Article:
Sunday, November 19, 2006

The landmine menace in Juba


Life in Juba is getting back to normal, if not for the recent spate of attacks on civilians by unknown gunmen. I believe strongly that things will get better.

However, another real threat to normality is the issue of landmines. The Sudan Armed Forces had planted thousands of these mines in South Suda. They were randomely planted, with no maps of their exact locations. The whole areas around Juba are teeming with them. There are also tons of unexploded ordinances People cannot go back to their fields for cultivation.

It is a big challenge for thos working in demining operations. Areas have to be checked manually meter by meter before they can be certified as cleared. It is going to take ages to do all that.

Meanwhile, life barelly gets back to normal. At least people can get what they want to eat from Konyokonyo market.

According to Landmine Action, each year, up to 20,000 new casualties are caused by landmines and unexploded ordnance: around 1,500 a month and 40 a day. That is very serious indeed.

7 comments:

Drima said...

Ey brother. Congrats on the 100 days.

BTW why don't you install a tracker on ur blog to check how ur traffic is growing and who's visiting.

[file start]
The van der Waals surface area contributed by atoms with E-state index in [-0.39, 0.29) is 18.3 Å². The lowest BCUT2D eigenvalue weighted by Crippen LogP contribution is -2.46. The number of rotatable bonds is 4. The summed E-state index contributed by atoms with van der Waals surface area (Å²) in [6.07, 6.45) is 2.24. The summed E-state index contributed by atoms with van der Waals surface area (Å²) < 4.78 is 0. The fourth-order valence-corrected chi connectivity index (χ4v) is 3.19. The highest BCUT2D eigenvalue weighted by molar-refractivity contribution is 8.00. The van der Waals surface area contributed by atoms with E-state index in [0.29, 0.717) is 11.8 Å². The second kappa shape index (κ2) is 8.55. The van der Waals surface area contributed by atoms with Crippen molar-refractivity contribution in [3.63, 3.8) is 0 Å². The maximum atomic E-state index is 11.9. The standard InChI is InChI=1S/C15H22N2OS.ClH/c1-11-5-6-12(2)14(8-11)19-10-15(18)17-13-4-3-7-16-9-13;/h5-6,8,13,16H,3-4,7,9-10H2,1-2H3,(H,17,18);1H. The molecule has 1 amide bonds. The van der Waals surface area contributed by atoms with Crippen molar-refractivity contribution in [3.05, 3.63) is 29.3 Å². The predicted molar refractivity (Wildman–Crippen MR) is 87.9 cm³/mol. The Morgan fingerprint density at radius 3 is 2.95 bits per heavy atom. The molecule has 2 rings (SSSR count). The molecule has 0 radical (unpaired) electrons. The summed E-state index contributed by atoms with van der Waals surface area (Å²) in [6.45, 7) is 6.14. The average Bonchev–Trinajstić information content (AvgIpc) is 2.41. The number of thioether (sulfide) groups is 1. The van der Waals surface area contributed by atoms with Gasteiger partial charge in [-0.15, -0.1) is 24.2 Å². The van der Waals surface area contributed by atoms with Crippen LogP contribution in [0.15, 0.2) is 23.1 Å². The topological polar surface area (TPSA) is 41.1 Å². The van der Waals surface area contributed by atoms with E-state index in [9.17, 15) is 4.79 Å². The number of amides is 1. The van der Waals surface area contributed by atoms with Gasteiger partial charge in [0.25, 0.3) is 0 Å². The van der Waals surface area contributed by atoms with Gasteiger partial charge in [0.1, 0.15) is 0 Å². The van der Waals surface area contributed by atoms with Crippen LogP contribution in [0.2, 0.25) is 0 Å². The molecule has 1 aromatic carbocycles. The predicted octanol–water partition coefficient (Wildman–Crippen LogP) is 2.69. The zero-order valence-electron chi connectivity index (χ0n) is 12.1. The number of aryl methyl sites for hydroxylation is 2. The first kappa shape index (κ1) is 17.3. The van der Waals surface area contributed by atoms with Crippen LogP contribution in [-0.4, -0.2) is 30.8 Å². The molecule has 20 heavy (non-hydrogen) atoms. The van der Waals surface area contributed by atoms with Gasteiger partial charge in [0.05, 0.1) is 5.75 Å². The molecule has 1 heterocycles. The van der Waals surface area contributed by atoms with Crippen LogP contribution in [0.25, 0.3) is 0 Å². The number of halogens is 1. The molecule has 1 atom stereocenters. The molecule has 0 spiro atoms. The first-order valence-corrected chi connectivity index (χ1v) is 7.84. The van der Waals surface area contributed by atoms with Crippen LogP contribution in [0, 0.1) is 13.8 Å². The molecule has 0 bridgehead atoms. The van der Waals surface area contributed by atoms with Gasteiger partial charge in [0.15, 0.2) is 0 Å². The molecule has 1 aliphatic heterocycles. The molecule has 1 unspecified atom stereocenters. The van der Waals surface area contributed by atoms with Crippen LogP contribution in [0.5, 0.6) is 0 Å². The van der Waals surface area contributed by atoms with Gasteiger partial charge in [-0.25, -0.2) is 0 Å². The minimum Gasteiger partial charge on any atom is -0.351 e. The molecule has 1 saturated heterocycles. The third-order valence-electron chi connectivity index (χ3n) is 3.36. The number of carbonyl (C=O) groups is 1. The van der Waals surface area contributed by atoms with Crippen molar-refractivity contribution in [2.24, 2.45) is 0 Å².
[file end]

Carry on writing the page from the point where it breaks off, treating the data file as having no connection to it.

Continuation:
www.statcounter.com

It's really useful.

Precious said...

Hope things even get better and better in Juba.. I have just 2 simple maybe SILLy questions. but plz excuse my ignorance and bare with me..
1. Are you in Juba like NOW?
2. Is there internet access in Juba?!

Am sorry, for my questions if ther are really silly, but honestly I haven't been any where out of Khartoum (In Sudan that is) and I really dnt know how it is out there!

Black Kush said...

Hey Precious, there are no silly questions. Only the answers could be SILLY! Juba is my base but I travel out often.

There is internet in Juba, ofcourse! However, since Sudatel had not dug the fiber optic cable to South Sudan yet, our internet is only available through VSAT.

These satelite systems are now installed in many government offices after the agreement and that is how the NGOs use internet too. It is much better than the dial up connections! And we have lots of Internet cafes too.

Ignorance is not a crime, only one step behind knowledge.

And thanks, Drima for the tip . . .

Precious said...

Thanks Black Kush.. I think now I'll start thinkin seriously of visiting Juba sometime.. I've always wanted to, but just didnt know how things would be.. but internet.. cafes.. hm I think it would be fun!

Black Kush said...

Sis, you are welcome, anytime . . .

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